The RunningRats recently demoed some of the new Saucony introductions for Winter 2017 and Spring 2018. Here are my brief impressions of the shoes I tested – the Liberty ISO, Ride ISO and Kinvara 9. The Liberty is a new model, whereas the Ride and Kinvara are the latest version of long-running models within the Saucony lineup.
The Pegasus 35 is the latest iteration of Nike’s neutral medium-cushioned trainer. It has a responsive ride and trend-setting design. Substantially changed from prior versions, it is well suited as a daily high-mileage trainer for neutral runners, as well as being a cool off-duty lifestyle shoe.
Skechers Performance Division has a solid 2018 model lineup. I had the fortune of testing the GOrun 6, GOmeb Razor 2, GOrun Ride 7 and GOrun Ultra R. In their respective categories, they are lighter weight, better cushioned and have more outsole coverage for grip and wear resistance.
I had the pleasure of testing a good part of Skechers Performance Division’s (SPD) 2018 line-up at a recent run with the Eastbound Run Crew (EBRC). Here are some brief thoughts on each of the shoes I tried.
Having endlessly run the streets of downtown Toronto over the last ten years, I noticed my GPS watch was consistently beeping the kilometre intervals at the same major streets. I realized that many of theses roads are almost extactly 1 km apart, in both the north-south and east-west directions.
- East to West: Sumach – Sherbourne – Bay – Beverley / St. George – Bathurst – Shaw – Dufferin
- North to South: Bloor – College / Carleton – Queen
That’s a grid of 6k east to west and 2k north to south. Not every section of the grid will have a street or intersection, but the majority of them do.
Another variation has the same east-west streets, but a different alignment north-south:
- East to West: Sumach – Sherbourne – Bay – Beverley / St. George – Bathurst – Shaw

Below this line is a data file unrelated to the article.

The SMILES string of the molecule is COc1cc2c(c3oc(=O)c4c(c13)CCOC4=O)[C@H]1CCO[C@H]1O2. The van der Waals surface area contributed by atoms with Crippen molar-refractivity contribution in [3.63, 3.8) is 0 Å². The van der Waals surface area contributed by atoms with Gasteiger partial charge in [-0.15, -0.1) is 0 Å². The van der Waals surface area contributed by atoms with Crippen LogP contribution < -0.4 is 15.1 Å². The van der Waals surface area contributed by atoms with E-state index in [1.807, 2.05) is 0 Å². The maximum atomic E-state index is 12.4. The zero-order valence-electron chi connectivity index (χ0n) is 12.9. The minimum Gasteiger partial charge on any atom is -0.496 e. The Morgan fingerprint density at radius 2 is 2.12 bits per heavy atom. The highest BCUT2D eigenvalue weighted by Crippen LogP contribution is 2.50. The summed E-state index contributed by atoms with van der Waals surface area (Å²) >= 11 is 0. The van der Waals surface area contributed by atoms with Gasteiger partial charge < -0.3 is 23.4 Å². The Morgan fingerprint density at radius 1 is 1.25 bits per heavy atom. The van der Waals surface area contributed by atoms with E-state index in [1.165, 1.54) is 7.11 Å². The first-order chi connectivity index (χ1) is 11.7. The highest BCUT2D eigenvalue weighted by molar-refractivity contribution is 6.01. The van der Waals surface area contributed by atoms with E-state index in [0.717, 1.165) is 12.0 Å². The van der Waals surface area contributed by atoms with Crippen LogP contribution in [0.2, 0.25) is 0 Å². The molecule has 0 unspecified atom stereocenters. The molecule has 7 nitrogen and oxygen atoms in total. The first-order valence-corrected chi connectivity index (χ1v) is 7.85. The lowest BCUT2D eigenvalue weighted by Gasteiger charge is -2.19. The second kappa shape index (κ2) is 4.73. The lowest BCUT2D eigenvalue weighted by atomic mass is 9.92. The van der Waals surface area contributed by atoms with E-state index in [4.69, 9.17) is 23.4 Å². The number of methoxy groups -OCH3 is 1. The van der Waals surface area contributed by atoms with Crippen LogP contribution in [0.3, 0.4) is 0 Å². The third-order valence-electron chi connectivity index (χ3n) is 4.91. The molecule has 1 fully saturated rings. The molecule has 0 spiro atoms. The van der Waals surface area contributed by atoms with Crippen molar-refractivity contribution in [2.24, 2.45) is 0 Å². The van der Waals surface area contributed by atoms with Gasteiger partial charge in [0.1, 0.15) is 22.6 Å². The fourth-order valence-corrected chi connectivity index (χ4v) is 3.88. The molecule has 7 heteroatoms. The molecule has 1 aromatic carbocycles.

- North to South: Harbord / Wellesley – Dundas – Wellington
I call these the magic metric streets. They pretty handy to have when estimating distances or navigating ad-hoc on the fly. Remember this the next time you forget your watch.
The 890v6 is a faster version of the classic neutral trainer. A very versatile shoe which can handle both faster paced and slower, longer mileage runs. The ride is firm and snappy. It has a roomy, stretchy toebox and gets more fitted towards the back of the shoe. Fans of the previous version of the 890 will want to check the fit and ride before proceeding with this update.
The Zealot ISO 3 is a 4mm offset, sub-9oz, full stack shoe. It offers plenty of cushioning and flexibility and has more toebox volume than recent Saucony models. With an exceptional cushion-to-weight ratio, it is an ideal high-mileage option for Kinvara runners looking for more cushioning on longer runs. Those looking for a firmer ride should also consider the Saucony Freedom.
Aftershokz headphones should be the short list for most suitable headphones for street runners. They sit on your jawbone and transmit sound into the head and ears via bone conduction. They provide decent audio quality without obstructing ear openings. Compared to conventional headphones, the provide significantly improved situational awareness and safety.
The NB Sonic Fuel Core combines a firm riding and flexible Revlite midsole with a sock upper cinched down by a Boa retention system. It is ideal for those who like quick and fine-tuned adjustability across the top of the foot. The stretchy toebox should accommodate wider feet. It should also appeal to triathletes looking for time savings in their transition. The shoe will be available in July 2017.
The Kinvara 8 returns to the classic characteristics of the Kinvara lineage: Light, flexible, bouncy, with a somewhat snug fit. The key change from v7 is the full length Everun topsole, giving it a high amount of cushioning, particularly in the forefoot. Its compliance makes it a good choice for a runner looking to transition from a conventional trainer into “less shoe”.